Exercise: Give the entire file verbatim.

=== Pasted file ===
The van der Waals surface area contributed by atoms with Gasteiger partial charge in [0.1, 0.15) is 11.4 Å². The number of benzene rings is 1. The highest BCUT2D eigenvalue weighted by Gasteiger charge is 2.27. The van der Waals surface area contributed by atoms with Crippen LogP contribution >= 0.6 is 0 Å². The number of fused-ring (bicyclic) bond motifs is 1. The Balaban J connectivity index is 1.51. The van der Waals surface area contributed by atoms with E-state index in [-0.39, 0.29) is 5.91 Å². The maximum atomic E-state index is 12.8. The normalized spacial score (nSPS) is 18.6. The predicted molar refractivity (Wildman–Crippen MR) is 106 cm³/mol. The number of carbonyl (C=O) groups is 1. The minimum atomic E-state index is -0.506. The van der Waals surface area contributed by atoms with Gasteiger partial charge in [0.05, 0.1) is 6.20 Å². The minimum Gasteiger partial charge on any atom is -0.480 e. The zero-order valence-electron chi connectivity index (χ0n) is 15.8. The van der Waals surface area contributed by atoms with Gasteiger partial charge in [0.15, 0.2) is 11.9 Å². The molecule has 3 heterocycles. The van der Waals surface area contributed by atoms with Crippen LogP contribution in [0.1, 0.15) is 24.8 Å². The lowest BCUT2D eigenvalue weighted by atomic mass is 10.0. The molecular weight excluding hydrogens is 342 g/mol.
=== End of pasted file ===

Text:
The van der Waals surface area contributed by atoms with Gasteiger partial charge in [0.1, 0.15) is 11.4 Å². The number of benzene rings is 1. The highest BCUT2D eigenvalue weighted by Gasteiger charge is 2.27. The van der Waals surface area contributed by atoms with Crippen LogP contribution >= 0.6 is 0 Å². The number of fused-ring (bicyclic) bond motifs is 1. The Balaban J connectivity index is 1.51. The van der Waals surface area contributed by atoms with E-state index in [-0.39, 0.29) is 5.91 Å². The maximum atomic E-state index is 12.8. The normalized spacial score (nSPS) is 18.6. The predicted molar refractivity (Wildman–Crippen MR) is 106 cm³/mol. The number of carbonyl (C=O) groups is 1. The minimum atomic E-state index is -0.506. The van der Waals surface area contributed by atoms with Gasteiger partial charge in [0.05, 0.1) is 6.20 Å². The minimum Gasteiger partial charge on any atom is -0.480 e. The zero-order valence-electron chi connectivity index (χ0n) is 15.8. The van der Waals surface area contributed by atoms with Gasteiger partial charge in [0.15, 0.2) is 11.9 Å². The molecule has 3 heterocycles. The van der Waals surface area contributed by atoms with Crippen LogP contribution in [0.1, 0.15) is 24.8 Å². The lowest BCUT2D eigenvalue weighted by atomic mass is 10.0. The molecular weight excluding hydrogens is 342 g/mol.